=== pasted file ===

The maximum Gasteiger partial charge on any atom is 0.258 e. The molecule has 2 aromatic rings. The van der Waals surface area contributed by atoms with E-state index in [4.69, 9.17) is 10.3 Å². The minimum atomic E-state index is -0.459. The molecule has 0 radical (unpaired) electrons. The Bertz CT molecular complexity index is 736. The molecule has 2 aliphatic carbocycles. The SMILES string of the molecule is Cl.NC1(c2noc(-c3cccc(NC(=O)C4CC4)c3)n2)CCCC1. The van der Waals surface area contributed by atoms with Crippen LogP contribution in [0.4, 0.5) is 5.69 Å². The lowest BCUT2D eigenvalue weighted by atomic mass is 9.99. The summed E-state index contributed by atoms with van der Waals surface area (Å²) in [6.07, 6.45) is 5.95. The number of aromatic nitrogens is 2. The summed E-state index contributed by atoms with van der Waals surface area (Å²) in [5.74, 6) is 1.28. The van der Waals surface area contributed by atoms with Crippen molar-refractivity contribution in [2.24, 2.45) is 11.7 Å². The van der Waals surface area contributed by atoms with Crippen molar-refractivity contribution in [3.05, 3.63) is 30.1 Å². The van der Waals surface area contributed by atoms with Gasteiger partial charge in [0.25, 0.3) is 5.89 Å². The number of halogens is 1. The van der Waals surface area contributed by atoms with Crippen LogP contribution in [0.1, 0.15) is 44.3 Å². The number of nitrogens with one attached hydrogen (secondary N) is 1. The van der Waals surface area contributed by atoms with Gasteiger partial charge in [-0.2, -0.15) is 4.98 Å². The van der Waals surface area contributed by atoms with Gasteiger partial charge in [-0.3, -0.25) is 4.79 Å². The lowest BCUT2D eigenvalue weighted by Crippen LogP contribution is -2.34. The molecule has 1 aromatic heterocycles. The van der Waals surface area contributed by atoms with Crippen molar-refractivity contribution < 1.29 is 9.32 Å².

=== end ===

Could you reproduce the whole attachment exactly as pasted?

The maximum Gasteiger partial charge on any atom is 0.258 e. The molecule has 2 aromatic rings. The van der Waals surface area contributed by atoms with E-state index in [4.69, 9.17) is 10.3 Å². The minimum atomic E-state index is -0.459. The molecule has 0 radical (unpaired) electrons. The Bertz CT molecular complexity index is 736. The molecule has 2 aliphatic carbocycles. The SMILES string of the molecule is Cl.NC1(c2noc(-c3cccc(NC(=O)C4CC4)c3)n2)CCCC1. The van der Waals surface area contributed by atoms with Crippen LogP contribution in [0.4, 0.5) is 5.69 Å². The lowest BCUT2D eigenvalue weighted by atomic mass is 9.99. The summed E-state index contributed by atoms with van der Waals surface area (Å²) in [6.07, 6.45) is 5.95. The number of aromatic nitrogens is 2. The summed E-state index contributed by atoms with van der Waals surface area (Å²) in [5.74, 6) is 1.28. The van der Waals surface area contributed by atoms with Crippen molar-refractivity contribution in [2.24, 2.45) is 11.7 Å². The van der Waals surface area contributed by atoms with Crippen molar-refractivity contribution in [3.05, 3.63) is 30.1 Å². The van der Waals surface area contributed by atoms with Gasteiger partial charge in [0.25, 0.3) is 5.89 Å². The number of halogens is 1. The van der Waals surface area contributed by atoms with Crippen LogP contribution in [0.1, 0.15) is 44.3 Å². The number of nitrogens with one attached hydrogen (secondary N) is 1. The van der Waals surface area contributed by atoms with Gasteiger partial charge in [-0.2, -0.15) is 4.98 Å². The van der Waals surface area contributed by atoms with Gasteiger partial charge in [-0.3, -0.25) is 4.79 Å². The lowest BCUT2D eigenvalue weighted by Crippen LogP contribution is -2.34. The molecule has 1 aromatic heterocycles. The van der Waals surface area contributed by atoms with Crippen molar-refractivity contribution < 1.29 is 9.32 Å².